THE CONTINUING SAGA...
THIS Is England now spans nearly a decade with one film and two television series - and a third on the way.
Shane Meadows' opus of working-class life in Thatcher's Britain began as 2006 film This Is England.
Starring a then largely unknown cast, including Thomas Turgoose, Andrew Shim, Vicky McClure and Stephen Graham (the only member of the cast who was particularly known before the film), it told the story of a young boy seeking refuge with skinheads in 1983 England.
Spin-off television series This Is England '86 and This Is England '88 were broadcast on Channel 4 in 2010 and 2011. This Is England '90 was originally scheduled to air in 2012 but had to be pushed back because of other Shane Meadows commitments. It will now be made, although a release date has not been announced. Meadows has said that it may be the last series.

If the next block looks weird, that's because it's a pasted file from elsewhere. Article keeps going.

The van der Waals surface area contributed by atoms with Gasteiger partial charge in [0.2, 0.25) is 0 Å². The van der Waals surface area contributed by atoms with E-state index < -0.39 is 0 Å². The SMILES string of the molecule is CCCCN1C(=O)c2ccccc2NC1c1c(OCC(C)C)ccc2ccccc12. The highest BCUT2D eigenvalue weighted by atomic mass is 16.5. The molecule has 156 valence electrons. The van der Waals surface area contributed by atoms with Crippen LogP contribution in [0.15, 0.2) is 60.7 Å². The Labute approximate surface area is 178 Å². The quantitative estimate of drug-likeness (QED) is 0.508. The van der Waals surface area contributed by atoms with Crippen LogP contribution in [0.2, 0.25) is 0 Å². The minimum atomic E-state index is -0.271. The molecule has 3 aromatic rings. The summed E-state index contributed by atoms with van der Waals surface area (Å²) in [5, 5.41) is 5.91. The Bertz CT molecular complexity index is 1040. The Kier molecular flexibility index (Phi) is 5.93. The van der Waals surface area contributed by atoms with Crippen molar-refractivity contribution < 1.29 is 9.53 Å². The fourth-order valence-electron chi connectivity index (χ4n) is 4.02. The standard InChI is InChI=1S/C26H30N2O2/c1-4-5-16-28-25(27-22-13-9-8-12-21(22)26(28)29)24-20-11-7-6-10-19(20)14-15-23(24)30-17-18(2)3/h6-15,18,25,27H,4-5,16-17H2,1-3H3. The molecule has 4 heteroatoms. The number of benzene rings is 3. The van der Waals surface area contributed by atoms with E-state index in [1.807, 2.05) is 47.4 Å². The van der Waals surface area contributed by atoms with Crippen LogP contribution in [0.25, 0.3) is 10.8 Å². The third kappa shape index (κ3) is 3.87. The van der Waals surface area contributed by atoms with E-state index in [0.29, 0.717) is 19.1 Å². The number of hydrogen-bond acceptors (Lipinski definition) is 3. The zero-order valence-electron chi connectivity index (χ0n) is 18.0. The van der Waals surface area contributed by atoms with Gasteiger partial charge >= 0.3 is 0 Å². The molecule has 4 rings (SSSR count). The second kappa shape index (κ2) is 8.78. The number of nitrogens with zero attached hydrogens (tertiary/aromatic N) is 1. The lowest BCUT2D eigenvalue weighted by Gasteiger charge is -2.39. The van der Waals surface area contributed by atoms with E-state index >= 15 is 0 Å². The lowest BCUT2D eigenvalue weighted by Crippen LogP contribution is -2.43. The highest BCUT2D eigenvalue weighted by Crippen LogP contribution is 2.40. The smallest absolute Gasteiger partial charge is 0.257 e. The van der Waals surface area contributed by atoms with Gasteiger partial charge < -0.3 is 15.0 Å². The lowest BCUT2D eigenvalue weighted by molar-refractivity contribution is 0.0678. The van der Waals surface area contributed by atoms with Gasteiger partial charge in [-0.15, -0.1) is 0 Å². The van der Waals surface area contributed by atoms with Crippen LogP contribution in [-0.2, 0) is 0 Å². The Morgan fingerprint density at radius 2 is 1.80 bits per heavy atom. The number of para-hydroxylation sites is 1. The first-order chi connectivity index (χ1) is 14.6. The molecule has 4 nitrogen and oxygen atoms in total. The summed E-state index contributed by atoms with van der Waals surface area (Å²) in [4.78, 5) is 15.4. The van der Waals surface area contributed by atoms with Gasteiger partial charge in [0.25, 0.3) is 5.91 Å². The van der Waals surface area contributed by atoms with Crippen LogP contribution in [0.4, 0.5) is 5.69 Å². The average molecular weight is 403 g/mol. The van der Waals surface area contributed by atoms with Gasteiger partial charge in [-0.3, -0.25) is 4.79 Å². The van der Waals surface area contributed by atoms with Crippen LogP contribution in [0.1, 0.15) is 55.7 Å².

ACTOR'S LIFE A BUSY actor since his teenage years, Andrew Shim has become one of the most familiar faces in the works of Shane Meadows.
The 30-year-old actor was born in Miami and moved with his family to Nottingham when he was six.
As a teenager he studied at the Lace Market acting centre now known as the Television Workshop, which has spawned many of Shane Meadows' regular actors. The director gave him his big break, casting him as the lead in 1999 film A Room For Romeo Brass.
Since then he's appeared in Meadows' Once Upon a Time In The Midlands and Dead Man's Shoes, as well as the This Is England film and television series.
'' My auditioning actually took place in a pub! I was having a drink with Shane and Vicky McClure in Ye Olde Trip to Jerusalem and he just said I've got this idea for a film....